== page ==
A Lagos High Court in Igbosere Tuesday admitted in evidence a video showing an Islamic cleric, Taofeek Adamu, confessing to beheading a member of his mosque for N4, 000.
Adamu, 61, of Masinowe Compound, Ikoga in Badagry, is facing a two-count charge of conspiracy and murder, preferred against him by the Lagos State Government.
Prosecuting Counsel Mrs O. F. Fagbai alleged that Adamu, alias Kiekie, severed the head of Oluwakemi Afolabi, 38, at about 4pm on March 19, 2017 at Waterside, Ikoga-Zebbe in Badagry.
She said the deceased went to seek spiritual help from the cleric, but “the defendant beheaded the deceased before chopping off her other parts for ritual purposes.
The alleged offences contravened sections 222 and 233 of the Criminal Law of Lagos State, 2015, the court heard.
At the last adjourned date on April 9, the prosecution sought to tender the video through the police as electronically generated evidence, but this was opposed by the defence counsel Mrs A. O Ajayi.
According to the prosecution, the video, found on the internet, showed Adamu confessing to the crime, during a press interview conducted by former Commissioner of Police in Lagos State, Fatai Owoseni.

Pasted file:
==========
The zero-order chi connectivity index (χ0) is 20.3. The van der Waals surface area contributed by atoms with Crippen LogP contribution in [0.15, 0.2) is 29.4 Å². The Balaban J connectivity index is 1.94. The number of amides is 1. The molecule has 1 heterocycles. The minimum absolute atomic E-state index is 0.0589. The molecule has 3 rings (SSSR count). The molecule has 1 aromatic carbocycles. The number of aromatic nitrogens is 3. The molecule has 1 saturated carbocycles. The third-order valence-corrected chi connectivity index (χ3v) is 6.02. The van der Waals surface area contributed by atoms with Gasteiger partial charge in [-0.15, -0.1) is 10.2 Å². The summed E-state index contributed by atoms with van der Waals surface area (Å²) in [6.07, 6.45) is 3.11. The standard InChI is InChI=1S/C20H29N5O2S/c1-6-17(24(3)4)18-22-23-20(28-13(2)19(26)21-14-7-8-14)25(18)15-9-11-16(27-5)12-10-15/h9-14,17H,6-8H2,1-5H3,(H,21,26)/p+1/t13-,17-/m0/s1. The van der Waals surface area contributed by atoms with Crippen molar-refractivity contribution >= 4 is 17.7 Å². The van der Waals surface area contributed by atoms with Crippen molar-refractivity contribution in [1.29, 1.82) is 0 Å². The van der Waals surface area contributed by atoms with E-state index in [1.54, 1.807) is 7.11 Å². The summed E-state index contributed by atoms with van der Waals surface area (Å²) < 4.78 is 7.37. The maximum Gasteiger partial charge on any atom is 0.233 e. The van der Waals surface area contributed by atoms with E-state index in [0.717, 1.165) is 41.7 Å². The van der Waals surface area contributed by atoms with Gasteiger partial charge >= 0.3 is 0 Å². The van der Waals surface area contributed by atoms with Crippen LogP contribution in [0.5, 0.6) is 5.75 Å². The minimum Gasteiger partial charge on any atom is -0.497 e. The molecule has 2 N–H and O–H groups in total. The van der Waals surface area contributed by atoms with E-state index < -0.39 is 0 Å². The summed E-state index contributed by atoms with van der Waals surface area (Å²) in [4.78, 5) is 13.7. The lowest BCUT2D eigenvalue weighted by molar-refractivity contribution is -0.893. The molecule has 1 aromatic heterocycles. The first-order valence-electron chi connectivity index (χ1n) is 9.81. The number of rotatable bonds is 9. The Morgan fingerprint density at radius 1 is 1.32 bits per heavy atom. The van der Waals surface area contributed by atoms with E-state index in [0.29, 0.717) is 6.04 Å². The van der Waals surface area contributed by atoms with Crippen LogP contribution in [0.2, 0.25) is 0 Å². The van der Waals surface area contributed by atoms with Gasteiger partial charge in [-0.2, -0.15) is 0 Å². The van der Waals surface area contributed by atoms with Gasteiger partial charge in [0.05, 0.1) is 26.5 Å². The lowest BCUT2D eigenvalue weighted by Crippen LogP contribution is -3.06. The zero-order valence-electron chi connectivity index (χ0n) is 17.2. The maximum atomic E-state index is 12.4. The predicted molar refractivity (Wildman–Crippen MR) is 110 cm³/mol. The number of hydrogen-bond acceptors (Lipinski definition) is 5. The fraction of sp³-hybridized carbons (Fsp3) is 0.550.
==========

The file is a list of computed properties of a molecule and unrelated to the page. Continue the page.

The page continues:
The video was then copied by the police, transferred to a compact disc via a Hewlett Packard (HP) laptop on January 25, 2019.
But the defence prayed the court to reject the video, arguing among others that the document does not indicate the name of the officer that produced it.
Ajayi added: “The compact disc itself says interview conducted by the press. When it comes to computer generated documents, it tells you how it was produced. But in this case,… it also does not state the name of the officer, this is not permissible…”
In her response Fagbai argued that the paramount thing to consider is whether the actual document is relevant.
“The prosecution has complied, I urge you lordship, to discountenance the objection the defence raised, as this document we sought to tender is very important and the original is before the court, “Fagbai said.
In her ruling yesterday, Justice Akinkugbe upheld the prosecution’s argument.
She held that the electronically generated document complied with Section 84 of the Evidence Act and “is therefore admissible”.
Section 84 provides that a computer generated document shall be admissible as evidence of any fact stated in it of which direct oral evidence would be admissible and the period, in which the document was generated, the computer was operating properly.
The case continues on May 21.